Is the religion monotheistic or polytheistic? What are the deities called? Hinduism is a polytheistic religion because they believe in many gods. They have many gods but some are considered better known then others, for example Krishna. It describes Vishnu as the spirit of all beings, the master of the past, present and future, the creator and destroyer of all existence, the one who supports, preserves, sustains and watches over the universe and develops all things within.
Hindu law,belief, and rites of passage. Upanishads are philosophical texts that deal with reality and eternity. It introduces the issue of reincarnation. Bhagavad-Gita is an epic poem that is written in the form of a dialogue between the hero Arjuna and the deity Krishna. The Hindus believe there is only one true god who is the creator of the universe.
Hinduism is an polytheistic Indian religion that is extensively practised in South Asia. It combines the philosophy, beliefs and cultural practices of India. Hinduism is the foundation of all believers view of the world which consequently shapes their lifestyle.Hindu’s achieve this by reading the Vedas, understanding the concept of rebirth in Hinduism’s context, committing to rituals such as the Garbhadhanab or Antyesti and use karma to judge their actions. The Vedas are Hinduism’s sacred scriptures that contain essential revelations received by ancient sages and saints after intense mediation. Followers of Hinduism believe that the Vedas were from God and so exist beyond the grasp of time, having no time of creation of destruction.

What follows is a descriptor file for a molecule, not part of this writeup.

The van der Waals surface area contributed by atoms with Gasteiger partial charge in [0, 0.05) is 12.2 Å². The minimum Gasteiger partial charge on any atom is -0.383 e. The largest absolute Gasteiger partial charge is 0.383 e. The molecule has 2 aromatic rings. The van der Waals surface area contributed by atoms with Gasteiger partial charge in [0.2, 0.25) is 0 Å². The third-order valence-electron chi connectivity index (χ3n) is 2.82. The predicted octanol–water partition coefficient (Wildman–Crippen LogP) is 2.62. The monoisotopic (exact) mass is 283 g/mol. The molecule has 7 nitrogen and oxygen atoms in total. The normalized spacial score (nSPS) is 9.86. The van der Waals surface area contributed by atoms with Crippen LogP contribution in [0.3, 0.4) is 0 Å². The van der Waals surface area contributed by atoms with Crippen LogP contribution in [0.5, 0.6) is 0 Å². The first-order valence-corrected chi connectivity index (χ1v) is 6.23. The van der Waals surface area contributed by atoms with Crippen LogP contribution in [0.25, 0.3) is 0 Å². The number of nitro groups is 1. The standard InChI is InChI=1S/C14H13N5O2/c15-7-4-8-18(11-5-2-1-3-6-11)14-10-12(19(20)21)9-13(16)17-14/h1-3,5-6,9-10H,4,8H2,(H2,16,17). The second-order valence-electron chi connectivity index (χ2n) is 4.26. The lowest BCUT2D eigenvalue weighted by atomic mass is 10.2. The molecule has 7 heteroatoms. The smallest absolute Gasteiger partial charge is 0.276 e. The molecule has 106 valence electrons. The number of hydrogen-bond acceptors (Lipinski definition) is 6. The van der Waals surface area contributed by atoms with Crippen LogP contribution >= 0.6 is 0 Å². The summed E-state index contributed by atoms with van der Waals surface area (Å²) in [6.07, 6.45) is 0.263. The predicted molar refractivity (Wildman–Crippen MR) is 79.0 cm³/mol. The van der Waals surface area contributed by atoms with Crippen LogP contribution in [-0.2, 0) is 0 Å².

It is said that he practiced praying, meditating and fasting until he was given the name Buddha, meaning the Enlightened one because of his understanding of the truths of life. Therefore, a new branch of Hinduism emerged and is now known as Buddhism. One of the two similarities between the two religions is Symbolism. Moreover, the two religions figured out the how to avoid death. On the other hand, a difference between Hinduism and Buddhism is the fundamental ideology.
Indra, regarded here as the “highest god among the gods” lusts after a child, who he later stalks and deceives (19). Yet, the even more disturbing part of this tale exists in the relationship between Gautama and Ahalya, husband and wife. In this depiction of marriage, the husband punishes his wife much more harshly than he does the man who schemed her into sex. This outcome portrays involuntary female infidelity as worse than sexual coercion. However, Rama and Sita’s marriage, which composes the bulk of the epic, overshadows Ahalya’s story to provide a vision of passionate, forgiving, and loving Hindu marriage.
Time and time again, Siddhartha shows contempt for those that are not actively seeking their enlightenment and in the beginning of the book seems to believe the way he is discovering is the only way to reach enlightenment, or at least the best shot and most efficient way. After roughly three years, Siddhartha had learned all he can from the Samanas. Siddhartha has drained all the useful knowledge he can from the nomadic tribe. The most important lessons learned which suit him well later are: “I can think I can wait. I can fast.”(50).